The sentimental choice. The heart says ‘Yes!’ but the head screams ‘No!’ All fans prefer their manager to have a strong bond with their club, and no bond could be stronger than Giggs and United. At time of writing, the current interim manager of Manchester United knows the club; its history and traditions and would instantly command the respect of the dressing room. Despite all this, to risk a multi-million pound business in the hands of an unknown quantity with no managerial experience at any level would be fool-hardy. As much as Manchester United fans would will him (and his Class of 92’ coaching team) to succeed, facts generally speak for themselves. The most successful coaches in the Premier League era – Wenger, Ferguson, Mourinho, Benitez – and the ‘up and comers’ like Rodgers and Martinez all hardly had playing careers to shout about. Giggs must earn his stripes lower down the leagues if he is to end up in the Old Trafford dugout
VERDICT: Come back and apply in 5-10 years. Alternatively take the global sporting brand ambassador job on offer
A fascinating character who is already achieving incredible things in Spain this season. His tenure at Atletico Madrid has seen European and domestic success without spending huge amounts of cash. To challenge and potentially disrupt the Barca-Real duopoly shows that in football, even today, money is not everything. His strong personality, bullish qualities, and emphasis on a high pressing, intense style of play could be grafted onto the United framework. Like Klopp, Simeone has enjoyed lower expectations, often competing as the under-dog in terms of finances and the ability to attract the best players. Could he adapt to the pressures of United? He was formed a formidable unit of unheralded Spanish players, and proven able to cope with the departures of Aguero, Falcao and De Gea and come out stronger. Language may be an issue, plus his knowledge and understanding of the Premier League. Atletico is very much his club, playing in his image. The question has to be, could Simeone make a player out of Tom Cleverley?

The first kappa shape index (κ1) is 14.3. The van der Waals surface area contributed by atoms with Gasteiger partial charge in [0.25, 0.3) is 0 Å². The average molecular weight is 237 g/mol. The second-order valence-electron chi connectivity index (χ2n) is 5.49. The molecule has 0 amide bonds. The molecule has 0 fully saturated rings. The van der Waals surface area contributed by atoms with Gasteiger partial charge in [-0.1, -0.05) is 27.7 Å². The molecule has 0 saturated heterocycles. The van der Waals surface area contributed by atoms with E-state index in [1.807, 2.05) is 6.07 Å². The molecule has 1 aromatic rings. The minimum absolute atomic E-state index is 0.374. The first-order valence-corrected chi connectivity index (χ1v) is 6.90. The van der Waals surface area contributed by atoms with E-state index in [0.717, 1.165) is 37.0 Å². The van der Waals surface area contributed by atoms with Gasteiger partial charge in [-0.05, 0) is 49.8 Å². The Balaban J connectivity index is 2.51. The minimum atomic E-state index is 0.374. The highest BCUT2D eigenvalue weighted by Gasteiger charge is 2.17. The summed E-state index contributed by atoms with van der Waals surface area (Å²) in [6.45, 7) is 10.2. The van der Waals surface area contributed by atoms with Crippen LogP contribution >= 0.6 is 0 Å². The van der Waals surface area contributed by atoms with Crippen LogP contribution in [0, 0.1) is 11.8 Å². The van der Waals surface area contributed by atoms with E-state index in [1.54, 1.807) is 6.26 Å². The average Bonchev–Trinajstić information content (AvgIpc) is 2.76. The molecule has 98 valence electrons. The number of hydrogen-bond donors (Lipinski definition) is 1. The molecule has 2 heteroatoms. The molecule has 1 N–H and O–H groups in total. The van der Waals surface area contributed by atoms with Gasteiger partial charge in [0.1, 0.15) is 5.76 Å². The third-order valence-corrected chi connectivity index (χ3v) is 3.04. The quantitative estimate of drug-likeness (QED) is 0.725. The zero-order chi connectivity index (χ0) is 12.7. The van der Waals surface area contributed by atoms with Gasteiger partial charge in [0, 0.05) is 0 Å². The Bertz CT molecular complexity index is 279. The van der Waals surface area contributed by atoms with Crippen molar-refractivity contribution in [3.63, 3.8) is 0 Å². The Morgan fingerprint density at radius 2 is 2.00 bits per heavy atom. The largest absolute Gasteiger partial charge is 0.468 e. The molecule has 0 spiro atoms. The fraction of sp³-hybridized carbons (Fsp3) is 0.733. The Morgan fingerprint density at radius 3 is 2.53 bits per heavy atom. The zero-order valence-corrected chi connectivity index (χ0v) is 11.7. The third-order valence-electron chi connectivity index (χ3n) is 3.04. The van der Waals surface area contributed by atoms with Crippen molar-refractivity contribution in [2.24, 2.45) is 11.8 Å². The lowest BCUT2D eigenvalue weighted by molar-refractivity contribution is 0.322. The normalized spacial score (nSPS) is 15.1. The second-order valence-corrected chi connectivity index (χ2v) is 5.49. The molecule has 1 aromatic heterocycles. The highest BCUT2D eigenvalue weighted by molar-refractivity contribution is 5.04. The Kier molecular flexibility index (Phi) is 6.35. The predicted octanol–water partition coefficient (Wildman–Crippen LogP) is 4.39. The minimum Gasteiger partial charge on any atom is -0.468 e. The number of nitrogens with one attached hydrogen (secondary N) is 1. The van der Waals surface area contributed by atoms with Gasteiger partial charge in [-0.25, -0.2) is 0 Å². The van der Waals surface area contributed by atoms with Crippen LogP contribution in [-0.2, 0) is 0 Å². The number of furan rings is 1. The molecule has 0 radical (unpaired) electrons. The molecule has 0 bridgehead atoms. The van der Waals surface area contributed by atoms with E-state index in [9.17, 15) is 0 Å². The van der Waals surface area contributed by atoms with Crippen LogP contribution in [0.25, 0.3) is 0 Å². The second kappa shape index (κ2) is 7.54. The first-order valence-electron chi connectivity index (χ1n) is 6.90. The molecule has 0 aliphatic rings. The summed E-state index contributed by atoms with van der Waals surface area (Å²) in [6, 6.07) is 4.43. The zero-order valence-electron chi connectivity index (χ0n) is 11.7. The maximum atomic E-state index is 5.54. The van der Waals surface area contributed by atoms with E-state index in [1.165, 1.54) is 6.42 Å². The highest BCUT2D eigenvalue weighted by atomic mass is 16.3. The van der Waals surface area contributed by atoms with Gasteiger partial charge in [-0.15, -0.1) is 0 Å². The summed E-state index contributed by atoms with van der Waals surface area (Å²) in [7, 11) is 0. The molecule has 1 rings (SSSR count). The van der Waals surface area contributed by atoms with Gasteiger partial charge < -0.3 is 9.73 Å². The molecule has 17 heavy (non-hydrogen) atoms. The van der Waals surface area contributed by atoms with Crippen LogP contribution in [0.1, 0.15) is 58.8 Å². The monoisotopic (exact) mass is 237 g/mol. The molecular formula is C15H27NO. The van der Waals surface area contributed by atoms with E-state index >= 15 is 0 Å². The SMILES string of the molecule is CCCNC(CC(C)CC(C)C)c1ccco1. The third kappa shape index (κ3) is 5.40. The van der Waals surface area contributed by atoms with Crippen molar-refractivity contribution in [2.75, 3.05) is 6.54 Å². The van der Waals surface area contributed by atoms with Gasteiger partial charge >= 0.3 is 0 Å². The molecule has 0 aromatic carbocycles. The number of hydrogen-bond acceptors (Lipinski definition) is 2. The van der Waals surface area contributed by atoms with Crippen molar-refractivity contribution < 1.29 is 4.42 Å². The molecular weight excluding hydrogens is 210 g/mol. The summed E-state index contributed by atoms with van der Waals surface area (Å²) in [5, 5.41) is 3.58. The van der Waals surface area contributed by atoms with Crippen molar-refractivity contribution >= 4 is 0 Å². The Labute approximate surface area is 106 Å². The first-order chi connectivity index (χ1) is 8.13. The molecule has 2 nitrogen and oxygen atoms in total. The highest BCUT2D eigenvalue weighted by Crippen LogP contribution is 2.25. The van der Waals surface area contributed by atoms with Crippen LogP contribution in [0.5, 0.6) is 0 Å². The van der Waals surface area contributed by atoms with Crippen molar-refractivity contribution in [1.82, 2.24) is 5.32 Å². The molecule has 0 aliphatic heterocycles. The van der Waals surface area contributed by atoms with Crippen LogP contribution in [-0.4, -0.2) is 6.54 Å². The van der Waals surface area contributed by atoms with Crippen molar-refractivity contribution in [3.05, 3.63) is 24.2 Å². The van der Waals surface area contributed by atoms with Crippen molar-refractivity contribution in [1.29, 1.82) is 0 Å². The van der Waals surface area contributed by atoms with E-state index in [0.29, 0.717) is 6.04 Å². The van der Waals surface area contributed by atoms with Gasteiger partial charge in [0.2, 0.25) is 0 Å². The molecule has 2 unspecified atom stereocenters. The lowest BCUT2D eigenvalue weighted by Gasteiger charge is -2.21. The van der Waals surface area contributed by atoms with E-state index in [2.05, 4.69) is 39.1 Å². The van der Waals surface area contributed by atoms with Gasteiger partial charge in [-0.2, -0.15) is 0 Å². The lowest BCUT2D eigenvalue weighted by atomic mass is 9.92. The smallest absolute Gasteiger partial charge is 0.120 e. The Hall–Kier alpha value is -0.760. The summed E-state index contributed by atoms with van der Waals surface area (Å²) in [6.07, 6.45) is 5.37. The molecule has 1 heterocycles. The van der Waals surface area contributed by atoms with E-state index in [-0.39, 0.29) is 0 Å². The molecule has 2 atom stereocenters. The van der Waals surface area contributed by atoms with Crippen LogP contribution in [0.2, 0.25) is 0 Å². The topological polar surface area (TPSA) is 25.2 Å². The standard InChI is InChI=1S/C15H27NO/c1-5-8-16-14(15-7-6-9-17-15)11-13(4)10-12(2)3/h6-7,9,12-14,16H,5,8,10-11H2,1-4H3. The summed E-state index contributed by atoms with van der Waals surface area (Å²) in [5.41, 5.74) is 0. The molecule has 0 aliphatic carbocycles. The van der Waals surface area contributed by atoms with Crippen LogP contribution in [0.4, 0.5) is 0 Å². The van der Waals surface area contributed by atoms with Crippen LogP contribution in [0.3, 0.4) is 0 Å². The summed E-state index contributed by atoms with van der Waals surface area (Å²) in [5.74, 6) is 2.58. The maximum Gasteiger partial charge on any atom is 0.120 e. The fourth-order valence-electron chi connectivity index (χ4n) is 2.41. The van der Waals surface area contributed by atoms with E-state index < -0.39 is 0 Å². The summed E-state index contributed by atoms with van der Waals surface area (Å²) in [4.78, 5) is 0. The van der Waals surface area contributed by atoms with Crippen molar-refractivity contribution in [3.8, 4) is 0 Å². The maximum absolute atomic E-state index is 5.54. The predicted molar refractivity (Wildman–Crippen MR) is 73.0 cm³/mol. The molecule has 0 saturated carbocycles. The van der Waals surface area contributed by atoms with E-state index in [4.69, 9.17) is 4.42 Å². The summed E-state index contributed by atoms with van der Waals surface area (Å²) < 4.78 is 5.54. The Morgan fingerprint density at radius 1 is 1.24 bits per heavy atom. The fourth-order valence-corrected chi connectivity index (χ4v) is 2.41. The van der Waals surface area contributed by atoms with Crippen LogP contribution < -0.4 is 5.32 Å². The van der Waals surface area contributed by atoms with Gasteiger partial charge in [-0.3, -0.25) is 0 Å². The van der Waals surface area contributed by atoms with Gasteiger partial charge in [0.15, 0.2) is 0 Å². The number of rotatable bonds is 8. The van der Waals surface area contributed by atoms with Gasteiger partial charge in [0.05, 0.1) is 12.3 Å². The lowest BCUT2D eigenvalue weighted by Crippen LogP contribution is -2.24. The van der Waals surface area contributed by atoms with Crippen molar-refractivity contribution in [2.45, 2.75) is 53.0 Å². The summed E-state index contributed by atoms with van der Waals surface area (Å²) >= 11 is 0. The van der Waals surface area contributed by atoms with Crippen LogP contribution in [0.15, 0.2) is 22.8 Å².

VERDICT: A bit of a risk. Could be brilliant, could be a dangerous experiment.
Sir Alex Ferguson
Football historians will know that when Sir Matt Busby retired, his handpicked replacement, Wilf McGuiness barely lasted a season, with Sir Matt returning in an interim capacity to help steady the ship. Could the same happen again? Ferguson remains close to the club as a director and is probably fit and healthy enough to work for at least one season. However, bringing back Sir Alex would be a step in the wrong direction. It would prevent any serious long-term planning taking place this summer and would continue to place his eventual successor under a huge Ferguson shaped cloud. United must move on from their most successful ever manager sooner or later and now is the time to do it. In addition, Ferguson would not want to harm his legacy any more than he already has by, like Busby, hand-picking Moyes as his successor. Though many fans will long for the security of Ferguson’s reign, United will never return to the top if they are looking back as opposed to forwards.
VERDICT: That way madness lies.
Klopp would be best choice, despite distancing himself from the job in early reports. What are your thoughts?